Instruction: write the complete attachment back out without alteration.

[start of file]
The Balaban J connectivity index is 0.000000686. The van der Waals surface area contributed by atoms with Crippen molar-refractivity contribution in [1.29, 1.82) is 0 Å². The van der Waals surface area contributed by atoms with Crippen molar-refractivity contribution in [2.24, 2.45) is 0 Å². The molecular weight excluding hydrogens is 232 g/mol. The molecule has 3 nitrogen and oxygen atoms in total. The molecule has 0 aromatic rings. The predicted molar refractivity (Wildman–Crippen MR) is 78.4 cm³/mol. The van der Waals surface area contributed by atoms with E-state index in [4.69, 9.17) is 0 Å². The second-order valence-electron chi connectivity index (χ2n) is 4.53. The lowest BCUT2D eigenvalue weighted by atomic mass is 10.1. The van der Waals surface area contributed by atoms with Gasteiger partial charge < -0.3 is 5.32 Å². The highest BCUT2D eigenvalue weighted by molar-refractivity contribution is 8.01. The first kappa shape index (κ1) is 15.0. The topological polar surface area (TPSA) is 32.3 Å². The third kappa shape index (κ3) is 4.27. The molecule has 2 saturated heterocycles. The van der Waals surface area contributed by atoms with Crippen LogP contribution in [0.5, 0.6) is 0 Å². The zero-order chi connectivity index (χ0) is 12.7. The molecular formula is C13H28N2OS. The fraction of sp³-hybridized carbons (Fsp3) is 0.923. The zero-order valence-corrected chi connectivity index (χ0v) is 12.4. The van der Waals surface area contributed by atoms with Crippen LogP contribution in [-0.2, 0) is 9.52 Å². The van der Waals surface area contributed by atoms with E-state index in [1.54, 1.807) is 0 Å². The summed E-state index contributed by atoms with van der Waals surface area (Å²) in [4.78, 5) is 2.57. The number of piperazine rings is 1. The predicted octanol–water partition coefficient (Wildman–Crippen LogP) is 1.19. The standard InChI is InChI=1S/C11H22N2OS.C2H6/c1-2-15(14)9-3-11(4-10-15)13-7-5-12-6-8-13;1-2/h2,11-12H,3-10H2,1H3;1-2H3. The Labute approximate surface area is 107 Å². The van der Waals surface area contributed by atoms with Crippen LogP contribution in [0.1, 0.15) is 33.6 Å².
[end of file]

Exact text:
The Balaban J connectivity index is 0.000000686. The van der Waals surface area contributed by atoms with Crippen molar-refractivity contribution in [1.29, 1.82) is 0 Å². The van der Waals surface area contributed by atoms with Crippen molar-refractivity contribution in [2.24, 2.45) is 0 Å². The molecular weight excluding hydrogens is 232 g/mol. The molecule has 3 nitrogen and oxygen atoms in total. The molecule has 0 aromatic rings. The predicted molar refractivity (Wildman–Crippen MR) is 78.4 cm³/mol. The van der Waals surface area contributed by atoms with E-state index in [4.69, 9.17) is 0 Å². The second-order valence-electron chi connectivity index (χ2n) is 4.53. The lowest BCUT2D eigenvalue weighted by atomic mass is 10.1. The van der Waals surface area contributed by atoms with Gasteiger partial charge < -0.3 is 5.32 Å². The highest BCUT2D eigenvalue weighted by molar-refractivity contribution is 8.01. The first kappa shape index (κ1) is 15.0. The topological polar surface area (TPSA) is 32.3 Å². The third kappa shape index (κ3) is 4.27. The molecule has 2 saturated heterocycles. The van der Waals surface area contributed by atoms with Crippen LogP contribution in [0.5, 0.6) is 0 Å². The zero-order chi connectivity index (χ0) is 12.7. The molecular formula is C13H28N2OS. The fraction of sp³-hybridized carbons (Fsp3) is 0.923. The zero-order valence-corrected chi connectivity index (χ0v) is 12.4. The van der Waals surface area contributed by atoms with Crippen LogP contribution in [-0.2, 0) is 9.52 Å². The van der Waals surface area contributed by atoms with E-state index in [1.54, 1.807) is 0 Å². The summed E-state index contributed by atoms with van der Waals surface area (Å²) in [4.78, 5) is 2.57. The number of piperazine rings is 1. The predicted octanol–water partition coefficient (Wildman–Crippen LogP) is 1.19. The standard InChI is InChI=1S/C11H22N2OS.C2H6/c1-2-15(14)9-3-11(4-10-15)13-7-5-12-6-8-13;1-2/h2,11-12H,3-10H2,1H3;1-2H3. The Labute approximate surface area is 107 Å². The van der Waals surface area contributed by atoms with Crippen LogP contribution in [0.1, 0.15) is 33.6 Å².